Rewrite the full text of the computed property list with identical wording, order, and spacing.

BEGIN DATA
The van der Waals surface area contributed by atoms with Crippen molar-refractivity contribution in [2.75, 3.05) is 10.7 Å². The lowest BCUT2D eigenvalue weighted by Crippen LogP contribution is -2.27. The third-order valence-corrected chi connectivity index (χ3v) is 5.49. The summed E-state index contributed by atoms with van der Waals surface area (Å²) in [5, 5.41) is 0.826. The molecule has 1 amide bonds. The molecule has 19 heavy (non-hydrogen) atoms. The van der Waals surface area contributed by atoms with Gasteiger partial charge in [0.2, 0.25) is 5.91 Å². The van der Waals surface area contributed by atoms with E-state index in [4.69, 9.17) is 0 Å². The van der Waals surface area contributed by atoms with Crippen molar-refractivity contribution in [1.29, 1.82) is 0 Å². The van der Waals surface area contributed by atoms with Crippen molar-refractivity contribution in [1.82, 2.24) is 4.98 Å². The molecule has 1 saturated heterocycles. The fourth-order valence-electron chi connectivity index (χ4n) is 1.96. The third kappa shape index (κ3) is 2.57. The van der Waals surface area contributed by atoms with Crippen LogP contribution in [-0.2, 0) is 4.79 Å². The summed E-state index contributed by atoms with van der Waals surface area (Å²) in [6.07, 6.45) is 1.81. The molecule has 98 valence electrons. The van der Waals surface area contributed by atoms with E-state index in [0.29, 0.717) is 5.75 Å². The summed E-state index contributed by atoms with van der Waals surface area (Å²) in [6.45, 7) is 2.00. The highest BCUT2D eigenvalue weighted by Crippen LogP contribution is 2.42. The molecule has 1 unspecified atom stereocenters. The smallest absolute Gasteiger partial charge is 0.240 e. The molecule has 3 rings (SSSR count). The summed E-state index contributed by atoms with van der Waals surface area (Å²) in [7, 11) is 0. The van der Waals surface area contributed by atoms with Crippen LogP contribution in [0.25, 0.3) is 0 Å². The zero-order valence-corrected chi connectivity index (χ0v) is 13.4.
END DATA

The van der Waals surface area contributed by atoms with Crippen molar-refractivity contribution in [2.75, 3.05) is 10.7 Å². The lowest BCUT2D eigenvalue weighted by Crippen LogP contribution is -2.27. The third-order valence-corrected chi connectivity index (χ3v) is 5.49. The summed E-state index contributed by atoms with van der Waals surface area (Å²) in [5, 5.41) is 0.826. The molecule has 1 amide bonds. The molecule has 19 heavy (non-hydrogen) atoms. The van der Waals surface area contributed by atoms with Gasteiger partial charge in [0.2, 0.25) is 5.91 Å². The van der Waals surface area contributed by atoms with E-state index in [4.69, 9.17) is 0 Å². The van der Waals surface area contributed by atoms with Crippen molar-refractivity contribution in [1.29, 1.82) is 0 Å². The van der Waals surface area contributed by atoms with Crippen molar-refractivity contribution in [1.82, 2.24) is 4.98 Å². The molecule has 1 saturated heterocycles. The fourth-order valence-electron chi connectivity index (χ4n) is 1.96. The third kappa shape index (κ3) is 2.57. The van der Waals surface area contributed by atoms with Crippen LogP contribution in [-0.2, 0) is 4.79 Å². The summed E-state index contributed by atoms with van der Waals surface area (Å²) in [6.07, 6.45) is 1.81. The molecule has 98 valence electrons. The van der Waals surface area contributed by atoms with E-state index in [0.29, 0.717) is 5.75 Å². The summed E-state index contributed by atoms with van der Waals surface area (Å²) in [6.45, 7) is 2.00. The highest BCUT2D eigenvalue weighted by Crippen LogP contribution is 2.42. The molecule has 1 unspecified atom stereocenters. The smallest absolute Gasteiger partial charge is 0.240 e. The molecule has 3 rings (SSSR count). The summed E-state index contributed by atoms with van der Waals surface area (Å²) in [7, 11) is 0. The van der Waals surface area contributed by atoms with Crippen LogP contribution in [0.25, 0.3) is 0 Å². The zero-order valence-corrected chi connectivity index (χ0v) is 13.4.